Conclusions: Thirty-two percent of real-world patients treated with contemporary 1L IO-based therapies were ineligible for clinical trials. Although one-third of the trial-ineligible patients responded to treatment, the overall trial-ineligible population had inferior outcomes than trial-eligible patients. These data may guide patient counselling and temper expectations of benefit.
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http://dx.doi.org/10.1016/j.ejca.2021.04.004DOI Listing
July 2021

Metabolic reprogramming in renal cancer: Events of a metabolic disease.

Biochim Biophys Acta Rev Cancer 2021 May 6;1876(1):188559. Epub 2021 May 6.

Division of Nephrology, Boston Children's Hospital, MA 02115, United States of America; Harvard Medical School, Boston, MA 02115, United States of America. Electronic address:

Recent studies have established that tumors can reprogram the pathways involved in nutrient uptake and metabolism to withstand the altered biosynthetic, bioenergetics and redox requirements of cancer cells. This phenomenon is called metabolic reprogramming, which is promoted by the loss of tumor suppressor genes and activation of oncogenes. Because of alterations and perturbations in multiple metabolic pathways, renal cell carcinoma (RCC) is sometimes termed as a "metabolic disease". The majority of metabolic reprogramming in renal cancer is caused by the inactivation of von Hippel-Lindau (VHL) gene and activation of the Ras-PI3K-AKT-mTOR pathway. Hypoxia-inducible factor (HIF) and Myc are other important players in the metabolic reprogramming of RCC. All types of RCCs are associated with reprogramming of glucose and fatty acid metabolism and the tricarboxylic acid (TCA) cycle. Metabolism of glutamine, tryptophan and arginine is also reprogrammed in renal cancer to favor tumor growth and oncogenesis. Together, understanding these modifications or reprogramming of the metabolic pathways in detail offer ample opportunities for the development of new therapeutic targets and strategies, discovery of biomarkers and identification of effective tumor detection methods.
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http://dx.doi.org/10.1016/j.bbcan.2021.188559DOI Listing
May 2021

Time to Resolution of Axitinib-Related Adverse Events After Treatment Interruption in Patients With Advanced Renal Cell Carcinoma.

Clin Genitourin Cancer 2021 Apr 5. Epub 2021 Apr 5.

Baylor Sammons Cancer Center-Texas Oncology, Dallas, TX.

Introduction: Combined axitinib and immuno-oncology (IO) therapy is approved for first-line advanced renal cell carcinoma. Overlapping toxicities represent a clinical challenge. Calculating the time to resolution (TTR) of common axitinib-related adverse events (AEs) after treatment interruption may help to identify AE etiology and determine appropriate management strategies.

Materials And Methods: Data from 5 randomized or single-arm axitinib monotherapy or combination studies were analyzed. Patients with histologically confirmed clear cell advanced renal cell carcinoma were pooled into 3 cohorts based on treatment received: axitinib monotherapy, axitinib + IO, and other tyrosine kinase inhibitor (TKI). Any grade and grade ≥3 treatment-emergent diarrhea, fatigue, hypertension, nausea, and palmar-plantar erythrodysesthesia syndrome were assessed. TTR was defined as the time from treatment interruption/discontinuation to resolution.

Results: The axitinib monotherapy cohort comprised 532 patients, the axitinib + IO cohort 541 patients, and the other TKI cohort 882 patients. Median TTR for all AEs (any grade) in the axitinib monotherapy cohort ranged from 1 to 3 days, except for fatigue (8 days). For diarrhea, hypertension, nausea, and palmar-plantar erythrodysesthesia syndrome, median TTRs were longer in the axitinib + IO (4-11 days) and other TKI (7-8 days) cohorts versus the monotherapy cohort. Results were similar when only AEs of grade ≥3 were considered.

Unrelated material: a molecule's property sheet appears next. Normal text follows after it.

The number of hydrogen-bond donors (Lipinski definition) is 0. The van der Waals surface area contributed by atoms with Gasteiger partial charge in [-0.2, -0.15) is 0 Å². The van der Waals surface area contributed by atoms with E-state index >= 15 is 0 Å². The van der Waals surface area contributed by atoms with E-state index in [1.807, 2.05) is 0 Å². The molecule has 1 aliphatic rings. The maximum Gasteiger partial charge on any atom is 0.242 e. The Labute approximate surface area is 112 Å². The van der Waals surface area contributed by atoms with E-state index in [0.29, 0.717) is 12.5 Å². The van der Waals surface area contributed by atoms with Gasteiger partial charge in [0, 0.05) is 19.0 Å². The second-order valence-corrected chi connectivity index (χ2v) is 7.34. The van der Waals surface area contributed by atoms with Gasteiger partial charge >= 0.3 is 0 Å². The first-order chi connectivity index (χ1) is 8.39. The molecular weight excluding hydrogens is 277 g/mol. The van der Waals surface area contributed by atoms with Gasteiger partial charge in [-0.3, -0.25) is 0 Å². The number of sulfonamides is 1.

Conclusions: The TTR of monotherapeutic axitinib-related AEs is ≤3 days, except for fatigue, and generally shorter than for other single-agent TKIs and axitinib + IO. This has important implications for identifying AE etiology with combined axitinib-IO therapy and implementation of appropriate management strategies. ClinicalTrials.org identifiers: NCT00678392, NCT00920816, NCT02493751, NCT02684006, NCT02853331.
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http://dx.doi.org/10.1016/j.clgc.2021.03.019DOI Listing
April 2021

Inhibition of hypoxia-inducible factor-2α in renal cell carcinoma with belzutifan: a phase 1 trial and biomarker analysis.

Nat Med 2021 05 22;27(5):802-805. Epub 2021 Apr 22.

The University of Texas MD Anderson Cancer Center, Houston, TX, USA.

Hypoxia-inducible factor-2α (HIF-2α) is a transcription factor that frequently accumulates in clear cell renal cell carcinoma (ccRCC), resulting in constitutive activation of genes involved in carcinogenesis. Belzutifan (MK-6482, previously known as PT2977) is a potent, selective small molecule inhibitor of HIF-2α. Maximum tolerated dose, safety, pharmacokinetics, pharmacodynamics and anti-tumor activity of belzutifan were evaluated in this first-in-human phase 1 study (NCT02974738). Patients had advanced solid tumors (dose-escalation cohort) or previously treated advanced ccRCC (dose-expansion cohort). Belzutifan was administered orally using a 3 + 3 dose-escalation design, followed by expansion at the recommended phase 2 dose (RP2D) in patients with ccRCC. In the dose-escalation cohort (n = 43), no dose-limiting toxicities occurred at doses up to 160 mg once daily, and the maximum tolerated dose was not reached; the RP2D was 120 mg once daily. Plasma erythropoietin reductions were observed at all doses; erythropoietin concentrations correlated with plasma concentrations of belzutifan. In patients with ccRCC who received 120 mg once daily (n = 55), the confirmed objective response rate was 25% (all partial responses), and the median progression-free survival was 14.5 months. The most common grade ≥3 adverse events were anemia (27%) and hypoxia (16%). Belzutifan was well tolerated and demonstrated preliminary anti-tumor activity in heavily pre-treated patients, suggesting that HIF-2α inhibition might offer an effective treatment for ccRCC.